Of course, this means that I don't quite process all the requisite emails on any given day, but let's leave that dog lying for now.

The kids today, they don't use email - they use something else. It's called text messaging and social networking. When one asks to "Facebook" them, it is clear where yesterday's email is now going.

Alas, this is a sign of the times. As much as I would like to try an email-quitting experiment like the writer at Techcrunch is doing, I believe that I am stuck with this deluge. And as a side note, it is a deluge that keeps me writing more fun things like a blog post than an unending number of less-than-five-line responses that are curt and focused meant to end an email thread.

With that, I am back to the inbox for my daily Sisyphean task.

Saturday, July 09, 2011

Beach Reflections

This morning, I bought a pair of Velcro paddles that catch a miniature tennis ball (you can buy your "beach volley" set here, if you are so inspired!). I was shopping with my wife at Bed, Bath, and Beyond, where her brother happens to be working this summer. So domesticated, to spend a morning at Bed, Bath, and Beyond, but I'm going with it.

Anyhow, I realized in the moment of picking up these simple paddles that I was really slipping into a moment from a different time, as someone much younger who was getting increasingly excited to drive down south for a week at the beach. My wife, who spent those same formative years back in China, could not understand why I wanted to drop six dollars on such a seemingly wasteful set of plastic paddles. But I had my reasons - this was a classic accompaniment to the beach of my childhood, with the requisite shovels and turret-shaped buckets that were standard-issue beach gear for the kids of northern families. And we are re-living those days when we pack up to join my parents and siblings for a "reunion-style" family summer vacation in Hilton Head in a couple of weeks. 25 years later, no longer kids (partners were never in the picture for fifth graders), but feeling like children again in recreating the simple times of those annual pilgrimages to the sea.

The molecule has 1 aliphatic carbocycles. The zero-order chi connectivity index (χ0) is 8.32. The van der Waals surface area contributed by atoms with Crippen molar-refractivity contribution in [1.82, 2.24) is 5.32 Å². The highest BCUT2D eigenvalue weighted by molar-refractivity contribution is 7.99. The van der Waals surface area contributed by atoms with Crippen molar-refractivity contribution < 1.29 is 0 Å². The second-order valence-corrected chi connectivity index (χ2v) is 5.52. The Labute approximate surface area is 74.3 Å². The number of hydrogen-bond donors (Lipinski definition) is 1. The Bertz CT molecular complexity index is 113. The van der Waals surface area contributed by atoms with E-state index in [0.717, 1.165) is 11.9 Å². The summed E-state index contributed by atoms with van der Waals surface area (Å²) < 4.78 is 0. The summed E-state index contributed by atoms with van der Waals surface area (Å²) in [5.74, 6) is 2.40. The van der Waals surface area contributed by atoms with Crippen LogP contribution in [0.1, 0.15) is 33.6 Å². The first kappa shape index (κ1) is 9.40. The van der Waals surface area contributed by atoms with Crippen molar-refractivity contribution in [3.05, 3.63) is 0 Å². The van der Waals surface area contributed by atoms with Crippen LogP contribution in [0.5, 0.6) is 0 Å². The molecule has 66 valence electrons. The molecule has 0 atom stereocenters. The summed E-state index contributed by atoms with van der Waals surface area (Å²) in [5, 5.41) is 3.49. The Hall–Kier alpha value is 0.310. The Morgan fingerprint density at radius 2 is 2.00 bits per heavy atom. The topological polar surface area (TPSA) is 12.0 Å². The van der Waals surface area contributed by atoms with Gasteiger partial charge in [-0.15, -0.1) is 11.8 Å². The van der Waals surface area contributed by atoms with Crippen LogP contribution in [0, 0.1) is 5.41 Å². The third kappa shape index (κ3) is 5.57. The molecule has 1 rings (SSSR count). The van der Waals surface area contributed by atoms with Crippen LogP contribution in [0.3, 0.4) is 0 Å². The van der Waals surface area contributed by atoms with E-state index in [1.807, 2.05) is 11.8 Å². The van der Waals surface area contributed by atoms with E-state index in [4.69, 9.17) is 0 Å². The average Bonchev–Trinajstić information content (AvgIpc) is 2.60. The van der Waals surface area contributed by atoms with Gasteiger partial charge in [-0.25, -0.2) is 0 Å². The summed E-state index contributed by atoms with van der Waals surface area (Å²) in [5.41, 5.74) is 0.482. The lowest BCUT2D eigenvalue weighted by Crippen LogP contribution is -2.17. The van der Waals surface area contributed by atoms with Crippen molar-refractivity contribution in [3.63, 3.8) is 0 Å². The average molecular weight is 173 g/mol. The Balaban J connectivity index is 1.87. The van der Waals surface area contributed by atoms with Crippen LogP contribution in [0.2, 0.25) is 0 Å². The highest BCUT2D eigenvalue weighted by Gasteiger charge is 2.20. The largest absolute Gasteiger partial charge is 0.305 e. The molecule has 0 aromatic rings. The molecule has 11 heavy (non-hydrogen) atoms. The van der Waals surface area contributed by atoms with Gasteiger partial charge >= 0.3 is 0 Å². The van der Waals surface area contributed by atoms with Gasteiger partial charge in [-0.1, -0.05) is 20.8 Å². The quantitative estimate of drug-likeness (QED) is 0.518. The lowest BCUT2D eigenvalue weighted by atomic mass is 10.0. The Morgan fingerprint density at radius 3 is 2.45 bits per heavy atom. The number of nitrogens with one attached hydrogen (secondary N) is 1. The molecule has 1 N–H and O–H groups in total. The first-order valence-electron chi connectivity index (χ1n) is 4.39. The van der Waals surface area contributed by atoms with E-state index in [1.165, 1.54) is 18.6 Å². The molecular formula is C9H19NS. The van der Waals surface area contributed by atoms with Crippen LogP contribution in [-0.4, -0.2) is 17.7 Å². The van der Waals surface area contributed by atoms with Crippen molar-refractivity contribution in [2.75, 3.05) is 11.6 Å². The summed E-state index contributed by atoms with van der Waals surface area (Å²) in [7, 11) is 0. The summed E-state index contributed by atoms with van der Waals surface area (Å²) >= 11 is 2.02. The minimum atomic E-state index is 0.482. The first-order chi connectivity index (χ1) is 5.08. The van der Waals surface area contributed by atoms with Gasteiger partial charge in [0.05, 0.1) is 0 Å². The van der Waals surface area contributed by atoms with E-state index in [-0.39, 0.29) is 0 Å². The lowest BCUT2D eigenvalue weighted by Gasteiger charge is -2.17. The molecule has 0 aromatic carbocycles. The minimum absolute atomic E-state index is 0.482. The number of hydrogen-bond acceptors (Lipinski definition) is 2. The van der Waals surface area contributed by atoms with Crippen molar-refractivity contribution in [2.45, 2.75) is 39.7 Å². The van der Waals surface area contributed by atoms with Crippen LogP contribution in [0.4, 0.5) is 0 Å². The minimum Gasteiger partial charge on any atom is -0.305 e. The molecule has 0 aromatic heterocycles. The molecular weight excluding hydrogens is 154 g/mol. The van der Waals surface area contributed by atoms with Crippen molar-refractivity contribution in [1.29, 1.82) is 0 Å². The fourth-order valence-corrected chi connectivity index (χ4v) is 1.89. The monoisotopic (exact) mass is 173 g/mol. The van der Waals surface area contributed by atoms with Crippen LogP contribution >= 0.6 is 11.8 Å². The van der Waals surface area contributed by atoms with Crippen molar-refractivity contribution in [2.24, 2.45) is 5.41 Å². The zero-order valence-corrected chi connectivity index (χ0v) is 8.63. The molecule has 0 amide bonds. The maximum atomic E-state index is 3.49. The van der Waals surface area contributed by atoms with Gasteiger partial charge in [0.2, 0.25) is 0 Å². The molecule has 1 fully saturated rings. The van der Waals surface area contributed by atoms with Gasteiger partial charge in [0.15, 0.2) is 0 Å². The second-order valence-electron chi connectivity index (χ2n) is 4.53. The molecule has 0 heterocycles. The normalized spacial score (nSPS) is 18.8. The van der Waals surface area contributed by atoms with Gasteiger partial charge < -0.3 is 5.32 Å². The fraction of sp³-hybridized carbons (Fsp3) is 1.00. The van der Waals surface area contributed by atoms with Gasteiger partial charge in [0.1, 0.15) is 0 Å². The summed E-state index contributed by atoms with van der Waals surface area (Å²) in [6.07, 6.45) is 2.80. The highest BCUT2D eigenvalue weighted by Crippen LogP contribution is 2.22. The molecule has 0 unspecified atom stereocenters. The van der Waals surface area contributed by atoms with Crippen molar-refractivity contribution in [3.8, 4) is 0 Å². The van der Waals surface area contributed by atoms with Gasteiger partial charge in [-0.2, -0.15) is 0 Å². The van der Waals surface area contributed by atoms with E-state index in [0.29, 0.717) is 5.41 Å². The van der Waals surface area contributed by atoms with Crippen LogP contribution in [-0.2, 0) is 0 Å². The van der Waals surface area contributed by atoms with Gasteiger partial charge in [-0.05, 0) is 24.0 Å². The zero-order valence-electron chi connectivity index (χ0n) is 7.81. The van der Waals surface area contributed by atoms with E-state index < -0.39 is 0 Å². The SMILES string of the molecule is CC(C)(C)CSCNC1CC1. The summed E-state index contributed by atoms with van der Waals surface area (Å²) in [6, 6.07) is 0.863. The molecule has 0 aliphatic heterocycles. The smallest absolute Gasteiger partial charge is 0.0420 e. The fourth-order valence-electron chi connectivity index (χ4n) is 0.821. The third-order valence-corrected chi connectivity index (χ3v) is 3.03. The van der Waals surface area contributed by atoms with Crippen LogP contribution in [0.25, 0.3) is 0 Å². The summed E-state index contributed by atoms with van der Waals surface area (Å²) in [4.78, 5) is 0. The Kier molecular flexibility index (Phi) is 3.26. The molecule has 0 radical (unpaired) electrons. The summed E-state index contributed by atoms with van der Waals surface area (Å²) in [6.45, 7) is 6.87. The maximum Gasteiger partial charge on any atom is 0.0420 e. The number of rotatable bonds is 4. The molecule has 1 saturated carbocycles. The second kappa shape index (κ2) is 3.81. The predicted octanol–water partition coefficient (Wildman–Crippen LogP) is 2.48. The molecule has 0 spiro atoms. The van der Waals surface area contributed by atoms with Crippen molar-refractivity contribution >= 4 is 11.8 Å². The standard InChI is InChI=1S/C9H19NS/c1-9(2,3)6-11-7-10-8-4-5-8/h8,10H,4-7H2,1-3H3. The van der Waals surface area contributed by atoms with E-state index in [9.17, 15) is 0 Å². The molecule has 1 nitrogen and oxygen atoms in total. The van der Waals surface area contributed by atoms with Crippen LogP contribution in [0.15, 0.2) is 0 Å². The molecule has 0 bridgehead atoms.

In the end, my wife broke down and allowed me my toy for the day. But that would be it - she would not allow me to throw a Kadima set in the shopping cart (another piece of standard-issue beach gear and incidentally a famous Israeli and Italian beach sport), as she could not get around the idea of blowing another six dollars on a different paddle game.

Friday, July 08, 2011


Every so often, an afternoon comes along that deserves a siesta. Today is such a day. With mid-90's temperatures and a blazing, blue sky, a July summer day such as this carries the conditions befitting of a hour's respite from the day's torching heat and mounting challenges. Good thing, then, that there is so much more work to do and that a pause is difficult to conceive at this point. But it is worth daydreaming - as good as a siesta, just done wakefully instead of eyes closing.

In any case, I found this portrait by the artist Roxanne Driedger to be appropriate. A sort of soft tribute to the innocent pleasures of an afternoon nap that seems so appealing right now.

Wednesday, July 06, 2011


I just checked this blog. Dormant since October 16, 2010. What has happened since that time? Where have I been? And what have I been doing?

It's been 263 days to be exact, almost 9 months, and a world apart, as that period of time can be. I have a new job, I have a new dog, and I suppose that I have a new outlook on life - although this can be nothing more than time changing me, as it changes us all.

Regardless, it is worth the reflection and then moving forward, to visit this blog more often than every 9 months.